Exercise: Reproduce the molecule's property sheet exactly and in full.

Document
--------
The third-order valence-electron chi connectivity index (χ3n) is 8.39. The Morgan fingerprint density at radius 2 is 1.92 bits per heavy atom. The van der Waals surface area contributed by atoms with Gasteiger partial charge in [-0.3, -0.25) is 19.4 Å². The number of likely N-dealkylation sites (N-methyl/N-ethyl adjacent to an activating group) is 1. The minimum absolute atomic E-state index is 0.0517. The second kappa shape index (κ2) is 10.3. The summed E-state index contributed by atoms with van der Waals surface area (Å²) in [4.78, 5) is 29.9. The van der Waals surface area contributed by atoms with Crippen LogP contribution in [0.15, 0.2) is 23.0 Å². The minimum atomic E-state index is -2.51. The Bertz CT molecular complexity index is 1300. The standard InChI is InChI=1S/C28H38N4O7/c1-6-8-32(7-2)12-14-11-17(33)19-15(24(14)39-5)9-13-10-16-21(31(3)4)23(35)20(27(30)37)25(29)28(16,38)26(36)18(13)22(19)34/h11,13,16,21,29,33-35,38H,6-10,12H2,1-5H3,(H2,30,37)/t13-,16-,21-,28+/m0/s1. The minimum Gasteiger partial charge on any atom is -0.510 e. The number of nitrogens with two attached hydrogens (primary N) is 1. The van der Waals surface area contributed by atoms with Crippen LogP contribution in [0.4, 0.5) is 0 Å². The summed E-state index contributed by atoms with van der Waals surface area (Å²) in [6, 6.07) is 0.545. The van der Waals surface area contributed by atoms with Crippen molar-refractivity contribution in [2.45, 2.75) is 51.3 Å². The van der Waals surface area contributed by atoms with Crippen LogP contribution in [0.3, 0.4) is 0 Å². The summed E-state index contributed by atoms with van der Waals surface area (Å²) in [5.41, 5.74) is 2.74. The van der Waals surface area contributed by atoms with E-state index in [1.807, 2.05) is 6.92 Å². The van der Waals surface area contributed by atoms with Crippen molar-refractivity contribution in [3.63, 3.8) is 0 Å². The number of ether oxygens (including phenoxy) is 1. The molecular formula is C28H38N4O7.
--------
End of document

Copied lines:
The third-order valence-electron chi connectivity index (χ3n) is 8.39. The Morgan fingerprint density at radius 2 is 1.92 bits per heavy atom. The van der Waals surface area contributed by atoms with Gasteiger partial charge in [-0.3, -0.25) is 19.4 Å². The number of likely N-dealkylation sites (N-methyl/N-ethyl adjacent to an activating group) is 1. The minimum absolute atomic E-state index is 0.0517. The second kappa shape index (κ2) is 10.3. The summed E-state index contributed by atoms with van der Waals surface area (Å²) in [4.78, 5) is 29.9. The van der Waals surface area contributed by atoms with Crippen LogP contribution in [0.15, 0.2) is 23.0 Å². The minimum atomic E-state index is -2.51. The Bertz CT molecular complexity index is 1300. The standard InChI is InChI=1S/C28H38N4O7/c1-6-8-32(7-2)12-14-11-17(33)19-15(24(14)39-5)9-13-10-16-21(31(3)4)23(35)20(27(30)37)25(29)28(16,38)26(36)18(13)22(19)34/h11,13,16,21,29,33-35,38H,6-10,12H2,1-5H3,(H2,30,37)/t13-,16-,21-,28+/m0/s1. The minimum Gasteiger partial charge on any atom is -0.510 e. The number of nitrogens with two attached hydrogens (primary N) is 1. The van der Waals surface area contributed by atoms with Crippen LogP contribution in [0.4, 0.5) is 0 Å². The summed E-state index contributed by atoms with van der Waals surface area (Å²) in [6, 6.07) is 0.545. The van der Waals surface area contributed by atoms with Crippen molar-refractivity contribution in [2.45, 2.75) is 51.3 Å². The van der Waals surface area contributed by atoms with Crippen LogP contribution in [0.3, 0.4) is 0 Å². The summed E-state index contributed by atoms with van der Waals surface area (Å²) in [5.41, 5.74) is 2.74. The van der Waals surface area contributed by atoms with E-state index in [1.807, 2.05) is 6.92 Å². The van der Waals surface area contributed by atoms with Crippen molar-refractivity contribution in [3.63, 3.8) is 0 Å². The number of ether oxygens (including phenoxy) is 1. The molecular formula is C28H38N4O7.